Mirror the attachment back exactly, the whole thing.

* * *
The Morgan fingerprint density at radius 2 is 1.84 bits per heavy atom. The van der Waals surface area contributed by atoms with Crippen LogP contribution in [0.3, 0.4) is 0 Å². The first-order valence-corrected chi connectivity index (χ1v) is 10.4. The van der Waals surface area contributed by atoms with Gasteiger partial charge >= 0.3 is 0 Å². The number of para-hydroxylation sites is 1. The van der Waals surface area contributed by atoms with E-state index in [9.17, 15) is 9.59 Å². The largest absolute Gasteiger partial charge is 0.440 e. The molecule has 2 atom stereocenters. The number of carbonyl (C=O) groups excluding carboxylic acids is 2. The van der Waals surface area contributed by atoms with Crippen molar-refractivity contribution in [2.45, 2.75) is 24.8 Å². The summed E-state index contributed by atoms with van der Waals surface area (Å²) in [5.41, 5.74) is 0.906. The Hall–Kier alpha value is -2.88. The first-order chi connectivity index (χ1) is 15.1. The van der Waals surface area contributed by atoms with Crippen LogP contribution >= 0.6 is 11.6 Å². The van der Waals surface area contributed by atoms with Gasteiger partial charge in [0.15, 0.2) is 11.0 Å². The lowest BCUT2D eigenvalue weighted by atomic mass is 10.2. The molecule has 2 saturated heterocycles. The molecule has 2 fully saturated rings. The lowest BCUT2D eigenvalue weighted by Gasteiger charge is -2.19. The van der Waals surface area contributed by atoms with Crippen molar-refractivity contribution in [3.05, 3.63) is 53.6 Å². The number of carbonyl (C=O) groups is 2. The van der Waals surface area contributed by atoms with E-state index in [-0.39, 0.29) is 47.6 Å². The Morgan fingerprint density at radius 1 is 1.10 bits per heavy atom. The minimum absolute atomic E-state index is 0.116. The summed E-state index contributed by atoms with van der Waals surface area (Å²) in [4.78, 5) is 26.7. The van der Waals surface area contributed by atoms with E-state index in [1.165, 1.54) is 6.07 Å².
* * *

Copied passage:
The Morgan fingerprint density at radius 2 is 1.84 bits per heavy atom. The van der Waals surface area contributed by atoms with Crippen LogP contribution in [0.3, 0.4) is 0 Å². The first-order valence-corrected chi connectivity index (χ1v) is 10.4. The van der Waals surface area contributed by atoms with Gasteiger partial charge >= 0.3 is 0 Å². The number of para-hydroxylation sites is 1. The van der Waals surface area contributed by atoms with E-state index in [9.17, 15) is 9.59 Å². The largest absolute Gasteiger partial charge is 0.440 e. The molecule has 2 atom stereocenters. The number of carbonyl (C=O) groups excluding carboxylic acids is 2. The van der Waals surface area contributed by atoms with Crippen molar-refractivity contribution in [2.45, 2.75) is 24.8 Å². The summed E-state index contributed by atoms with van der Waals surface area (Å²) in [5.41, 5.74) is 0.906. The Hall–Kier alpha value is -2.88. The first-order chi connectivity index (χ1) is 15.1. The van der Waals surface area contributed by atoms with Crippen LogP contribution >= 0.6 is 11.6 Å². The van der Waals surface area contributed by atoms with Gasteiger partial charge in [0.15, 0.2) is 11.0 Å². The lowest BCUT2D eigenvalue weighted by atomic mass is 10.2. The molecule has 2 saturated heterocycles. The molecule has 2 fully saturated rings. The lowest BCUT2D eigenvalue weighted by Gasteiger charge is -2.19. The van der Waals surface area contributed by atoms with Crippen molar-refractivity contribution in [3.05, 3.63) is 53.6 Å². The number of carbonyl (C=O) groups is 2. The van der Waals surface area contributed by atoms with E-state index in [-0.39, 0.29) is 47.6 Å². The Morgan fingerprint density at radius 1 is 1.10 bits per heavy atom. The minimum absolute atomic E-state index is 0.116. The summed E-state index contributed by atoms with van der Waals surface area (Å²) in [4.78, 5) is 26.7. The van der Waals surface area contributed by atoms with E-state index in [1.165, 1.54) is 6.07 Å².